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Lower tax cap attractive to high-income taxpayers

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By Doug Gardner
Columnist

Sunday, October 28, 2018

Carolina Panthers fans know the name David Tepper.

He's the new owner of the Charlotte team, buying the club in May for an NFL-record $2.2 billion.

Tepper is an interesting guy to me because he is a notable tax refugee from New Jersey, my former home state.

The billionaire founder of Appaloosa Management (his hedge fund) fled the Garden State and its 8.97 percent income tax in 2016, settling in Florida with a state income tax of zero. New Jersey also has the distinction of levying the highest property taxes in the U.S. and it has an estate tax.

You don't become worth $11.6 billion (according to Forbes Magazine) by being cavalier about taxes.

Tepper earned $6 billion between 2012 and 2015, forking over more than $500 million in taxes to Trenton. In New Jersey, the top one percent of earners pay one third of all state income taxes, as they do in California, Connecticut and Maryland. This gives the lie to the liberal fiction that the high income don't pay their "fair share," whatever that is.

New Jersey officials noticed when their largest taxpayer departed.

"We may be facing an increased degree of income tax forecast risk," said Frank W. Haines II, chief New Jersey legislative and budget officer, to reporters at the time.

That's a diplomatic way of saying Tepper's departure blew a nine-figure hole in the state budget.

And what did the honorables in the New Jersey General Assembly do about this? They raised the top tax rate on those making over $5 million to 10.75 percent in July. The corporate levy went up from 9 percent to 11.5 percent.

Remember, this is just the state income tax rate. The federal hit goes up to 37 percent on these folks. Some places, like New York City, have a municipal income tax, as well.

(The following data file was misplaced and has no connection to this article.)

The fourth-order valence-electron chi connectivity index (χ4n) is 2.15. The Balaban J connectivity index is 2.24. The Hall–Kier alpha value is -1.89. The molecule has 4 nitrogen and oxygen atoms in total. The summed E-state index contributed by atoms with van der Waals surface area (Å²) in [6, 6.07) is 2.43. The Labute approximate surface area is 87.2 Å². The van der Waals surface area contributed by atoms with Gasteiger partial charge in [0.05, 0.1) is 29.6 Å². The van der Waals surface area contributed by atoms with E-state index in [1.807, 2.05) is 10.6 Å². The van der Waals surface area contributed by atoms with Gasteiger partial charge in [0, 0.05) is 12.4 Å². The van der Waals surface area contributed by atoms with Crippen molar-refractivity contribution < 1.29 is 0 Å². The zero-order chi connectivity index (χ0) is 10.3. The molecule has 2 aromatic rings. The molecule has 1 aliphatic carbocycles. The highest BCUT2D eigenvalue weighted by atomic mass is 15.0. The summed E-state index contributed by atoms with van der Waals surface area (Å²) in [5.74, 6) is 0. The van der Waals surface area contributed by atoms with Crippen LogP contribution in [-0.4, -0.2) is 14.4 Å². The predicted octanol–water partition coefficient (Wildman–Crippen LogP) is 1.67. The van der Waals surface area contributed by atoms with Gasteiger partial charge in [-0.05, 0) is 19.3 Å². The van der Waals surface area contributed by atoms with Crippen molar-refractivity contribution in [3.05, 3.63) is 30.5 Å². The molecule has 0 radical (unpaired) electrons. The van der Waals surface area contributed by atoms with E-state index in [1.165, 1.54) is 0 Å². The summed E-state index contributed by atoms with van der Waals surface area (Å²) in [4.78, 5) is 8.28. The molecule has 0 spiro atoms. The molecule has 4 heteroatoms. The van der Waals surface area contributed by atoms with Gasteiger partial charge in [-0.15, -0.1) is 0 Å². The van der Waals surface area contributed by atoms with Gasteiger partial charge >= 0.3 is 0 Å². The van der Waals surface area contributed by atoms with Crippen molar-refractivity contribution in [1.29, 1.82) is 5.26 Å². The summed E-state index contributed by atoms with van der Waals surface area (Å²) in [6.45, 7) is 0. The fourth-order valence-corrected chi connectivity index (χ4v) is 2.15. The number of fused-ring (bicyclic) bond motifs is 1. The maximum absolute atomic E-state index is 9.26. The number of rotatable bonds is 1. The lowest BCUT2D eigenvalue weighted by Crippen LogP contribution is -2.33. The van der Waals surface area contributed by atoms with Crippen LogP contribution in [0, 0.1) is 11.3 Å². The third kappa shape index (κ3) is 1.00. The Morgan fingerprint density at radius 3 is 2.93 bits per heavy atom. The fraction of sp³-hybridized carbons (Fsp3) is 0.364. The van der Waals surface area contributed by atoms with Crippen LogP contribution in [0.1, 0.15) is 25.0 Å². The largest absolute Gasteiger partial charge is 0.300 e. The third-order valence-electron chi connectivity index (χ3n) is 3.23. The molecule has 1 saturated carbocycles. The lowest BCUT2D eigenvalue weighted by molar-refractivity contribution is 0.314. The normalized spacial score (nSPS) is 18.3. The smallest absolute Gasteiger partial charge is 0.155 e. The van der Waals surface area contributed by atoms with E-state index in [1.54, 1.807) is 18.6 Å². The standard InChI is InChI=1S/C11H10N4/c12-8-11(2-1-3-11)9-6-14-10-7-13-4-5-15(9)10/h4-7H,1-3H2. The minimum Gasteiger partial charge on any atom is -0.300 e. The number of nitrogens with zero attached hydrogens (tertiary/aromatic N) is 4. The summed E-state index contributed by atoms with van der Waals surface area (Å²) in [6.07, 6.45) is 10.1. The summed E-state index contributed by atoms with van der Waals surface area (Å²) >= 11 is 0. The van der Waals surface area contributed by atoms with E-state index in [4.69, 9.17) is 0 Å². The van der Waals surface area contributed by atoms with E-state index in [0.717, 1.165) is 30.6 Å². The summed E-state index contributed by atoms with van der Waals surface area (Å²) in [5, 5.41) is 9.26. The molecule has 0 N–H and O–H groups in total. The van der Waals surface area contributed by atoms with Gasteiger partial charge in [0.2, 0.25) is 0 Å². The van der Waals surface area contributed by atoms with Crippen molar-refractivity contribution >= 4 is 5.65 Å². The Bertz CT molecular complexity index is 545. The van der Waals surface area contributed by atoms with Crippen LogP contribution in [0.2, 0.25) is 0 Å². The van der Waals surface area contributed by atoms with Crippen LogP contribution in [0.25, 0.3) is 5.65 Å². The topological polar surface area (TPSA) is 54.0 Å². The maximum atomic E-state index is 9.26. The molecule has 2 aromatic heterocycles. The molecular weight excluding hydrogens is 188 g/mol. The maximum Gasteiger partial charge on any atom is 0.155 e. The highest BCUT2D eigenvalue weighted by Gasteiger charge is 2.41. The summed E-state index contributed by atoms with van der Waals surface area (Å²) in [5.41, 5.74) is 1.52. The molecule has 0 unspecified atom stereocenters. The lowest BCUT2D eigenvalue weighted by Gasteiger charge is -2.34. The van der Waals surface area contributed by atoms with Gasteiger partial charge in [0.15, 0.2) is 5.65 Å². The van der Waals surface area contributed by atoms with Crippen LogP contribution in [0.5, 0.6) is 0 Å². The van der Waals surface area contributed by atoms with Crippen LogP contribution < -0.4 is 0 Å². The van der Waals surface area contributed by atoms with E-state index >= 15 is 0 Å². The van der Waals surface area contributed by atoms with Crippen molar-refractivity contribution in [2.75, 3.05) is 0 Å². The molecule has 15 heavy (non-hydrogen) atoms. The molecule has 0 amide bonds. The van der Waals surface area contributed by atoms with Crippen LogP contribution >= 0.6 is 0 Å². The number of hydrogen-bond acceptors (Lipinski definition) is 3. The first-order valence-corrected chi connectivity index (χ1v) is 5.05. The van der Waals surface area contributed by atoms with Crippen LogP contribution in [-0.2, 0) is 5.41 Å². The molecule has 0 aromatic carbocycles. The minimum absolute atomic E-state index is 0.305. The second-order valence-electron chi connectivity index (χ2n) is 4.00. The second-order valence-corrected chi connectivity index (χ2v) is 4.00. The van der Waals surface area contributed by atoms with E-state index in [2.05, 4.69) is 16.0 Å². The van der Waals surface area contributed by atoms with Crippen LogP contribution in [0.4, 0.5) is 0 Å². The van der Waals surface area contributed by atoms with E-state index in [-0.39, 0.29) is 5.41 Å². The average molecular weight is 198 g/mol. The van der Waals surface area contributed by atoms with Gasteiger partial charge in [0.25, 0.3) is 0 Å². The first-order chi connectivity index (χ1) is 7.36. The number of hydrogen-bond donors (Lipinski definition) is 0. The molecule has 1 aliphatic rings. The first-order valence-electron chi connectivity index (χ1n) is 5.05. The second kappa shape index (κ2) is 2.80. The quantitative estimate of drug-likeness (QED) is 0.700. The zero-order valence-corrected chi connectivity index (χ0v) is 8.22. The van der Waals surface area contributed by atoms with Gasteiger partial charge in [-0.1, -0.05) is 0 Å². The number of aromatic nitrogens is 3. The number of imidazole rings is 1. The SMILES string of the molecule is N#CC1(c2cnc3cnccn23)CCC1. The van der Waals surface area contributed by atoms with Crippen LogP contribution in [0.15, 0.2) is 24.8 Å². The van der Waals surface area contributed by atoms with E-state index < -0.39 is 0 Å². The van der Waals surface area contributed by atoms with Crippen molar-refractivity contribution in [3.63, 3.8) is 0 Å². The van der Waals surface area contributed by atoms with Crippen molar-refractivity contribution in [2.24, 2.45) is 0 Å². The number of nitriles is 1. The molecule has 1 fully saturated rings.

Between 1992 and 2014 New Jersey lost $24.91 billion in adjusted gross income as affluent taxpayers left, 60 percent of them for Florida.

When you look at Census Bureau studies, 4.9 million people have moved from the 25 highest-taxed states to the 25 with the lowest rates (like North Carolina) between 2007 and 2016. Households earning over $200,000 comprised only 5 percent of these by headcount, but accounted for 36 percent of the income.

States are starting to pay attention to what these high-income families are doing. Connecticut has a state agency that keeps track of its 100 biggest taxpayers. When they make noise about leaving, the state steps in to mitigate the potential budgetary mayhem.

In 2016, the Nutmeg State appropriated a $22 million grant to Bridgewater Associates, the planet's largest hedge fund, to help it expand operations in the state. They must create 750 new jobs in Connecticut by 2021 to keep the money. Bridgewater CEO Ray Dalio earned $3.9 billion himself in 2011. Several lieutenants took home nine-figure paychecks themselves.

North Carolina has a maximum income tax rate of 5.49 percent. The corporate rate is 3 percent, dropping to 2.5 percent in 2019. Taxes collected have never been higher, according to the N.C. Office of State Budget Management.

Voters are being asked this year whether to enshrine a 7 percent top rate in the North Carolina Constitution, down from the current 10 percent.

This should be of more than passing interest to voters.

It certainly is to David Tepper.

Doug Gardner pays his local, state and federal taxes from the Weeksville section of Pasquotank County

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